The following is a good sequence for a round, square, or square/round reserve. If you are flying with a Rogallo reserve the sequence will be a bit different – talk to you instructor to decide what sequence will work best for your equipment.

  • Look – Look at the handle. Do not waste time blindly groping for the handle. Numerous reserve deployments in skydiving were unsuccessful because the person was pulling on something other than the reserve handle. When you’ve decided to throw your reserve, look for the handle and then reach for it.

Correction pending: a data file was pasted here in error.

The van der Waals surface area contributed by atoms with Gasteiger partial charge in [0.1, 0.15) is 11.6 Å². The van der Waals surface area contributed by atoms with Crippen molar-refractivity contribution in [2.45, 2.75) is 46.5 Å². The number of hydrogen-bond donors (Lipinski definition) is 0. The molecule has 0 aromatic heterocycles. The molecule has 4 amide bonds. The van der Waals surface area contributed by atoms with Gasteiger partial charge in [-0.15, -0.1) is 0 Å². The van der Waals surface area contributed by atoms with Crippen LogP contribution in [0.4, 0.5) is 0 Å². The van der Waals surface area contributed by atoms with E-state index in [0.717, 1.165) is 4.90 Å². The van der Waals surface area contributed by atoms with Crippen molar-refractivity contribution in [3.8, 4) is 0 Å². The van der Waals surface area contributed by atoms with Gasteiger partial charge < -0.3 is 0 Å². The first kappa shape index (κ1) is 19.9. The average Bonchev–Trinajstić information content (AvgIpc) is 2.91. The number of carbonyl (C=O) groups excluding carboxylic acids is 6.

• Pull/Throw – After you have looked at the handle, grasp it firmly and pull the deployment bag out of the harness container and throw it firmly down and away from you. Pull and throw all in one smooth motion. The reserve needs tension to release the locking stow loop and open the deployment bag. We can use gravity to our advantage by combining it with the force of the throw. We don’t want to throw it straight down though, as we could fall into the opening reserve. Instead, by throwing the reserve to the side and down at about a 45° angle, we can achieve a faster opening time, and the reserve will open away from the glider avoiding entanglement. If you are rotating, try to throw the reserve in the direction of your rotation, away from the glider, this will also aid in avoiding entanglement. Clearly, if the 45° out and down direction is not into clear airspace, you will need to locate clear space to throw into.